“I’m sure 100 or 200 years from now, Aubie will still be around. He may be a robot, but he’ll still be around. And Phil Neel will always be known as the father of Aubie.” Rep. Barry Mask, R-Wetumpka, who became Auburn university’s first official Aubie mascot in 1979
Phil Neel, the former newspaper artist who created Auburn University’s iconic Aubie character, died early Wednesday morning. He was 84 years old.
Neel died from complications that arose from his battle with non-Hodgkin lymphoma, which re-emerged after he had been cancer-free for about a year, said Cindy Huguley, Neel’s daughter. He had been diagnosed with the disease about three years ago.
Huguley and former colleagues remembered Neel as a true Auburn man devoted to his Christian faith and his love of people.
In Auburn circles, Neel is known as the man that created Aubie, the mischievous tiger mascot that has delighted audiences for years. Neel first drew the character when working as an artist at the Birmingham Post-Herald in the 1950s.
The tiger character eventually graced the cover of Auburn’s football program for its game against Hardin-Simmons University on Oct. 3, 1959. Aubie continued to appear on the program covers until 1976.
In 1979, Aubie made the leap from the pages of football programs to the sidelines as the tiger mascot was unveiled in Auburn’s upset win over Vanderbilt University in that year’s Southeastern Conference basketball tournament.
But it wasn’t until attending an Auburn basketball game about 10 years ago that Neel realized the significance of his creation, Huguley said.
“He looked at me and he just said, ‘People really like Aubie, don’t they?’” she said. “… I think maybe for the first time he realized that people didn’t just like the artwork, they liked the character that Aubie has been.”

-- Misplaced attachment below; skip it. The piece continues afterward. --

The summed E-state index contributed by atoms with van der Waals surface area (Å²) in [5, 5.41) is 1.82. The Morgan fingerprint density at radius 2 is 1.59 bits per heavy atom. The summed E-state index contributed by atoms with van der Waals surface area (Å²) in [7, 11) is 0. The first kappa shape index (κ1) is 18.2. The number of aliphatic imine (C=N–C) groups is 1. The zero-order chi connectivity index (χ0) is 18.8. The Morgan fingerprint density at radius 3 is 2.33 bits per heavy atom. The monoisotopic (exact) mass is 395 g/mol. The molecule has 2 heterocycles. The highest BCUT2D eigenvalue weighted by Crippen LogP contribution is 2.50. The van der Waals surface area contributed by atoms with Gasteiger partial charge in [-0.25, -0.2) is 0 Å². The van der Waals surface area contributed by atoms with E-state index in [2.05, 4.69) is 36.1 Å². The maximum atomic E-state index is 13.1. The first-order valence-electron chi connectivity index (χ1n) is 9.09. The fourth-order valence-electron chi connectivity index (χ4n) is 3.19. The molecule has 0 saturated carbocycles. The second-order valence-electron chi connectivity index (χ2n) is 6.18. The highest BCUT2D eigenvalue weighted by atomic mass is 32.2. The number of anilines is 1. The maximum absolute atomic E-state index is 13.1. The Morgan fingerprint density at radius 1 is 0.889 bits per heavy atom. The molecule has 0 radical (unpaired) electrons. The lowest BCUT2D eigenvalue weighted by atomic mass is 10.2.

Neel was born in 1927 and grew up in Sumter County in western Alabama. Huguley said her father played football at Livingston University — now the University of West Alabama — and also served in the Navy.
Neel worked as a sports artist at the Birmingham Post-Herald for 33 years and at the Birmingham News for one year, but he also did freelance work for schools all over the Southeast. Huguley said her father, who lived in Pinson, continued his artwork even after retiring from his newspaper career.
Aside from his love of artwork and sports, Neel was completely devoted to his faith and family, Huguley said.
“One of my favorite quotes is, ‘All that’s important in life is God and people and connecting the two.’ My dad just kind of spent his whole life trying to do that,” she said. “… He tried to connect the two, and he usually did that through his artwork and his love of sports.”
Neel’s lasting impact
Former Auburn Athletics Director David Housel said he chose to celebrate Neel’s life rather than mourn his death.
While Housel sees Neel’s creation of Aubie as his lasting landmark, he also noted that three of Neel’s four children attended Auburn. Huguley played tennis for the Tigers, while Mike and Rick Neel were members of Auburn’s football team in the 1970s.
“He never went to Auburn, but he is proof that you can be a great Auburn man without having to go to school here,” Housel said.
Alabama Rep. Barry Mask, R-Wetumpka, said Neel’s death was a great loss for the Auburn family. Mask became the university’s first official Aubie mascot in 1979.
He sought Neel’s advice on portraying the character during the summer of ’79 and vividly recalls their phone conversation.
Neel told Mask that Aubie should be a high-energy mascot that wants to zig when everyone else wants to zag. But most of all, Neel said Aubie should always be doing something cute, clever and classy, according to Mask.
“I think if you look at the physical manifestation of what his character has become, then certainly, if Aubie’s anything, it’s that,” Mask said.
Housel said Aubie’s portrayal in Neel’s drawings changed over the years, maturing from a mean, ferocious tiger to a tricky mascot engaged in all sorts of high jinks with the other team.
Mask said Aubie may continue to change over time, but Neel has secured his place in Auburn folklore.
“I’m sure 100 or 200 years from now, Aubie will still be around,” Mask said. “He may be a robot, but he’ll still be around. And Phil Neel will always be known as the father of Aubie.”